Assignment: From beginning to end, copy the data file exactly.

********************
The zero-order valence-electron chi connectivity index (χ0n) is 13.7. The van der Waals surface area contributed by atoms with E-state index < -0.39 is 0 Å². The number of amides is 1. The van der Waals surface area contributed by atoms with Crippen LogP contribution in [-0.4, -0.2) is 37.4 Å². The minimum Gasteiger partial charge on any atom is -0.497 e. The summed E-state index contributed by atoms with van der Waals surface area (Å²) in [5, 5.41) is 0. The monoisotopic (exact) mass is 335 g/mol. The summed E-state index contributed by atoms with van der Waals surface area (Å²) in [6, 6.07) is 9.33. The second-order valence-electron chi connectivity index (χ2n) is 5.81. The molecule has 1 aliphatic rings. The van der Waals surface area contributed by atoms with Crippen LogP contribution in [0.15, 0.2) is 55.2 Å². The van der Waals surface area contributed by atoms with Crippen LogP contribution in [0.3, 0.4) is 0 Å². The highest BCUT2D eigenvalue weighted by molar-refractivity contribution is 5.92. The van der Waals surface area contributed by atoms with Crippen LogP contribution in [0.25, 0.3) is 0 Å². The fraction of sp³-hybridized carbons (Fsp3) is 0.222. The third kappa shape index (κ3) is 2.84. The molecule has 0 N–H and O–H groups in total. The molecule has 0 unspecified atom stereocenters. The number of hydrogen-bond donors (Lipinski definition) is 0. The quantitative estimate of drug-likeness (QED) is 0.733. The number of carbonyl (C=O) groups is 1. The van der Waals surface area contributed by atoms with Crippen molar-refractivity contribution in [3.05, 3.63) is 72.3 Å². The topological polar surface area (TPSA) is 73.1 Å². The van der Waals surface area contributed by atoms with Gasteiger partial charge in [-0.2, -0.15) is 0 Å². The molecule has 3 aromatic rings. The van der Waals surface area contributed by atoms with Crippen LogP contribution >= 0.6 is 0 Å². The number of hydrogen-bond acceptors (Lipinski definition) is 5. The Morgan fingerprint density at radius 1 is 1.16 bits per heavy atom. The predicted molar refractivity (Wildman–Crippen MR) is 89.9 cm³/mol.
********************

The zero-order valence-electron chi connectivity index (χ0n) is 13.7. The van der Waals surface area contributed by atoms with E-state index < -0.39 is 0 Å². The number of amides is 1. The van der Waals surface area contributed by atoms with Crippen LogP contribution in [-0.4, -0.2) is 37.4 Å². The minimum Gasteiger partial charge on any atom is -0.497 e. The summed E-state index contributed by atoms with van der Waals surface area (Å²) in [5, 5.41) is 0. The monoisotopic (exact) mass is 335 g/mol. The summed E-state index contributed by atoms with van der Waals surface area (Å²) in [6, 6.07) is 9.33. The second-order valence-electron chi connectivity index (χ2n) is 5.81. The molecule has 1 aliphatic rings. The van der Waals surface area contributed by atoms with Crippen LogP contribution in [0.15, 0.2) is 55.2 Å². The van der Waals surface area contributed by atoms with Crippen LogP contribution in [0.3, 0.4) is 0 Å². The highest BCUT2D eigenvalue weighted by molar-refractivity contribution is 5.92. The van der Waals surface area contributed by atoms with Crippen LogP contribution in [0.25, 0.3) is 0 Å². The fraction of sp³-hybridized carbons (Fsp3) is 0.222. The third kappa shape index (κ3) is 2.84. The molecule has 0 N–H and O–H groups in total. The molecule has 0 unspecified atom stereocenters. The number of hydrogen-bond donors (Lipinski definition) is 0. The quantitative estimate of drug-likeness (QED) is 0.733. The number of carbonyl (C=O) groups is 1. The van der Waals surface area contributed by atoms with Crippen molar-refractivity contribution in [3.05, 3.63) is 72.3 Å². The topological polar surface area (TPSA) is 73.1 Å². The van der Waals surface area contributed by atoms with Gasteiger partial charge in [-0.2, -0.15) is 0 Å². The molecule has 3 aromatic rings. The van der Waals surface area contributed by atoms with Crippen LogP contribution >= 0.6 is 0 Å². The number of hydrogen-bond acceptors (Lipinski definition) is 5. The Morgan fingerprint density at radius 1 is 1.16 bits per heavy atom. The predicted molar refractivity (Wildman–Crippen MR) is 89.9 cm³/mol.